The rook : aspects of its behaviour and ecology
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Aspects of the ecology and behaviour of the rook Corvus frugilegus L. were studied. The decline of rook populations in Britain since the 1940's is documented and the extent and reasons for the decline in north east Fife examined in detail. The most likely causes of this were changes in agricultural practices, including the way the land is used and possibly the use of organo-chlorine insecticides. The ecological relationship between the rook and the carrion crow C. corone L. is explored in an investigation of their habitat use and associated niche metrics. Both species are heavily dependent on agricultural land, especially grassland, for foraging. The carrion crow narrows its niche breadth more than the rook does at times of possible food shortage. Observations on captive birds show rooks to be subordinate to carrion crows. Analysis of nestling rook gizzard contents revealed cereal to be an abundant food as well as invertebrates, particularly beetles and tipulids. A review of tool-use in birds is presented and the conditions under which tool-use is likely to arise are elucidated. The proximate causation of an example of this category of behaviour performed by at least one captive rook is reported. The rook is identified as an ecologically and behaviourally adaptable bird.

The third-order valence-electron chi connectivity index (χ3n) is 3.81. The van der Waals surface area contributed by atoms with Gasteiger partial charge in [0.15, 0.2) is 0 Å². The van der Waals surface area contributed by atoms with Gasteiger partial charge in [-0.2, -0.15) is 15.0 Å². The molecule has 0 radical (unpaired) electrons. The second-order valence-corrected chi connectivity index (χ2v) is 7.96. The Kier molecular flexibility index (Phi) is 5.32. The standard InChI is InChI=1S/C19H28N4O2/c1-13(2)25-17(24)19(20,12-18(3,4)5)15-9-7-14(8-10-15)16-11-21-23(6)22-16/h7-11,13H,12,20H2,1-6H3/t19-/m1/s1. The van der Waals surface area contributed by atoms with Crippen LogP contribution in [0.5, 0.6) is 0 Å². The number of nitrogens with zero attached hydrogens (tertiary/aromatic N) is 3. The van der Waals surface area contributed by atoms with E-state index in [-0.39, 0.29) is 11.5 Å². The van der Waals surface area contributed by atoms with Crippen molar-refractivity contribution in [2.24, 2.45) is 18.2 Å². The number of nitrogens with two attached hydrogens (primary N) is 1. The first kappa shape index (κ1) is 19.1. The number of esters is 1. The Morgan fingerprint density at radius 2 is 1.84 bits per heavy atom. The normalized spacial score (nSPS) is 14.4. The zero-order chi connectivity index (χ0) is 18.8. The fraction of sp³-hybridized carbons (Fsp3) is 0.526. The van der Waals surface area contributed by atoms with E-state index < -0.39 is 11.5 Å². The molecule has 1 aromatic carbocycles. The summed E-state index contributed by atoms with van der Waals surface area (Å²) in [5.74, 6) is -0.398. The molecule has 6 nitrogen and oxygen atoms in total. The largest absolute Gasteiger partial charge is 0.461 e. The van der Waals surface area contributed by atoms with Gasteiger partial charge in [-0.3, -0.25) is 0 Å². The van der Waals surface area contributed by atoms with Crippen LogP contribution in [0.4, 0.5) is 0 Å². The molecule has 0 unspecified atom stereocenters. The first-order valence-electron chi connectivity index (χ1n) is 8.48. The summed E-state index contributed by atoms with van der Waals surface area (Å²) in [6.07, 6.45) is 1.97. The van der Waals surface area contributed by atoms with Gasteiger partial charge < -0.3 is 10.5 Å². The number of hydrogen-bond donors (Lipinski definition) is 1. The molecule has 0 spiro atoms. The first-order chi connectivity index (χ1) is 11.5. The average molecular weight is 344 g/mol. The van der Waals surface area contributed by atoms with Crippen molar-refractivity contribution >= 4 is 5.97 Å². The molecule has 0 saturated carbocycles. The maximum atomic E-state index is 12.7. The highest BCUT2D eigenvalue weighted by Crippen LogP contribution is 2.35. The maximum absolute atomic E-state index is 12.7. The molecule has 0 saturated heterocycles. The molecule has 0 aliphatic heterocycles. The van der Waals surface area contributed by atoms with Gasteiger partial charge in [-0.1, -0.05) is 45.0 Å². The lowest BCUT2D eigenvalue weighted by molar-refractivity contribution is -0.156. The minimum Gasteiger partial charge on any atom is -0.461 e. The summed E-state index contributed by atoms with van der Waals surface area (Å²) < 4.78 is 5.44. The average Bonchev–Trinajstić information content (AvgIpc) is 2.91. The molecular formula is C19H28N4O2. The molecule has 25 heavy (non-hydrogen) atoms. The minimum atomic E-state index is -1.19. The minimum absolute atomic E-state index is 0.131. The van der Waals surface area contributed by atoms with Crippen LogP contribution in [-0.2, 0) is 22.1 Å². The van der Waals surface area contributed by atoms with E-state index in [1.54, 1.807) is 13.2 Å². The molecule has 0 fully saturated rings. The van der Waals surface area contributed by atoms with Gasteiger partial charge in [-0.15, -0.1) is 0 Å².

Thesis, PhD Doctor of Philosophy
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